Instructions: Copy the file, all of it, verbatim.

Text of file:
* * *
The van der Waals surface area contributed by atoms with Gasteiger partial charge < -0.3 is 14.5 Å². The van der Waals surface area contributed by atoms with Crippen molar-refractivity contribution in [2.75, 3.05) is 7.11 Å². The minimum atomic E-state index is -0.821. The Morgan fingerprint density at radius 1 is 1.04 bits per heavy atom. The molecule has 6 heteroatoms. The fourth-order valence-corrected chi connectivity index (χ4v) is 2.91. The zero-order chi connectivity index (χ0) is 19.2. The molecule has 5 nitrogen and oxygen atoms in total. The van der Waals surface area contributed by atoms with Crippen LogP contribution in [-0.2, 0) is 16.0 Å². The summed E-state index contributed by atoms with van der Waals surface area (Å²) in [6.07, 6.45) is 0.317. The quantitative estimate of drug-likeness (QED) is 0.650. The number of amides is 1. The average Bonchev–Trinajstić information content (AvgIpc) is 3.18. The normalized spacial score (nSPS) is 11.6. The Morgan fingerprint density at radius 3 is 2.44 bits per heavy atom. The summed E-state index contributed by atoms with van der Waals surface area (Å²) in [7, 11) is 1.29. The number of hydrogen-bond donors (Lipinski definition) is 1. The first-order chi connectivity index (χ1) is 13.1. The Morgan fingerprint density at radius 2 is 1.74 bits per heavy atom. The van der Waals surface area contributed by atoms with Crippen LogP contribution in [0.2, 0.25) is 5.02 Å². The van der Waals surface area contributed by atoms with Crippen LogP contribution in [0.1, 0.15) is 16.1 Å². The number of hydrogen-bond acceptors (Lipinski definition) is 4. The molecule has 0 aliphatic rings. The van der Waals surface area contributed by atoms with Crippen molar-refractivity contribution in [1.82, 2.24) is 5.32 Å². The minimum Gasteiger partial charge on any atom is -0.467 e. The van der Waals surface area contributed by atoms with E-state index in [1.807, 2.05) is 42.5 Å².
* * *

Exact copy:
The van der Waals surface area contributed by atoms with Gasteiger partial charge < -0.3 is 14.5 Å². The van der Waals surface area contributed by atoms with Crippen molar-refractivity contribution in [2.75, 3.05) is 7.11 Å². The minimum atomic E-state index is -0.821. The Morgan fingerprint density at radius 1 is 1.04 bits per heavy atom. The molecule has 6 heteroatoms. The fourth-order valence-corrected chi connectivity index (χ4v) is 2.91. The zero-order chi connectivity index (χ0) is 19.2. The molecule has 5 nitrogen and oxygen atoms in total. The van der Waals surface area contributed by atoms with Crippen LogP contribution in [-0.2, 0) is 16.0 Å². The summed E-state index contributed by atoms with van der Waals surface area (Å²) in [6.07, 6.45) is 0.317. The quantitative estimate of drug-likeness (QED) is 0.650. The number of amides is 1. The average Bonchev–Trinajstić information content (AvgIpc) is 3.18. The normalized spacial score (nSPS) is 11.6. The Morgan fingerprint density at radius 3 is 2.44 bits per heavy atom. The summed E-state index contributed by atoms with van der Waals surface area (Å²) in [7, 11) is 1.29. The number of hydrogen-bond donors (Lipinski definition) is 1. The first-order chi connectivity index (χ1) is 13.1. The Morgan fingerprint density at radius 2 is 1.74 bits per heavy atom. The van der Waals surface area contributed by atoms with Crippen LogP contribution in [0.2, 0.25) is 5.02 Å². The van der Waals surface area contributed by atoms with Crippen LogP contribution in [0.1, 0.15) is 16.1 Å². The number of hydrogen-bond acceptors (Lipinski definition) is 4. The molecule has 0 aliphatic rings. The van der Waals surface area contributed by atoms with Crippen molar-refractivity contribution in [1.82, 2.24) is 5.32 Å². The minimum Gasteiger partial charge on any atom is -0.467 e. The van der Waals surface area contributed by atoms with E-state index in [1.807, 2.05) is 42.5 Å².